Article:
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A genus of small evergreen aromatic plants, woody at least at the base. Leaves small, opposite, usually dotted with oil glands. Flowers in axillary whorls, which are sometimes crowded into terminal clusters. Calyx cylindric or bell-shaped, more or less two-lipped. Corolla two-lipped or almost symmetrical, the upper lip not hooded; tube straight. Stamens four, usually exserted.
Thymus is confined to the Old World. Most of the species that have been described belong to the very complex section Serpyllum, which ranges across Eurasia to the Russian Far East and Japan. It is largely this section, with its numerous local races, that accounts for the varying estimates of the number of species to be recognised in this genus, which ranges from thirty-five to four hundred. The section Thymus, the type of which is T. vulgaris, is also a large one, and extends into Central Asia. All but fifteen of the sixty-five species recognised in Flora Europaea belong to these two sections.
The most ornamental of the thymes belong to the section Pseudothymbra but these are intolerant of winter wet or even tender, and are better suited to the alpine house than to the rock garden. The distinctive features of this group are the long, slender corolla tube and the conspicuous, often coloured inflorescence-bracts. Those known to have been introduced or reintroduced in recent years are:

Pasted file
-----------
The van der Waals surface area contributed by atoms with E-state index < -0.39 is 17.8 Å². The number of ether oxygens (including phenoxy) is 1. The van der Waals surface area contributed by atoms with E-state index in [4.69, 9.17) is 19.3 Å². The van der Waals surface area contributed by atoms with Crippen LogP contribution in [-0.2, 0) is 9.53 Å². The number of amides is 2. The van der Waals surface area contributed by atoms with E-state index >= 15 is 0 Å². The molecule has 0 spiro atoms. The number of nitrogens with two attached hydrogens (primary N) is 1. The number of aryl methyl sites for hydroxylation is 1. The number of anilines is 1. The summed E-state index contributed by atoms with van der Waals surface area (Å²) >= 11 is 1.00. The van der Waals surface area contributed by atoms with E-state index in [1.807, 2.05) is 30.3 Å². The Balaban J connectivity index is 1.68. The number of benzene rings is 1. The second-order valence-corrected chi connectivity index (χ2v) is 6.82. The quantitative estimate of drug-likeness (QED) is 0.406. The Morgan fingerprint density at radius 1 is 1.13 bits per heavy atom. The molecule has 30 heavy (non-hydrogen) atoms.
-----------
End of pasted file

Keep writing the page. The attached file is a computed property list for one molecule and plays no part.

T. cilicicus Boiss. & Bal. – A.M. 1962 to a form introduced by Peter Davis from S.W. Anatolia c. 1958.
T. integer Griseb. – A native of Cyprus introduced by Peter Davis in 1941. A.M. 1947.
T. longiflorus Boiss. – A native of S.E. Spain introduced by Peter Davis and Vernon Heywood in 1947. A.M. 1951. They also introduced T. murcicus Porta, which is included in T. longiflorus in Flora Europaea.
T. membranaceus Boiss. – A close ally of T. longiflorus introduced from S.E. Spain by T. A. Lofthouse in the 1920s. Bot. Mag., n.s., t. 58. A.M. 1930.
For descriptions of these species see the excellent treatment of Thymus by Dr W. T. Stearn in the R.H.S. Dictionary of Gardening.
The species treated below are all very hardy and thrive in light, sandy, or calcareous soils. Propagation is by cuttings, but the mat-forming sorts can also be increased by division.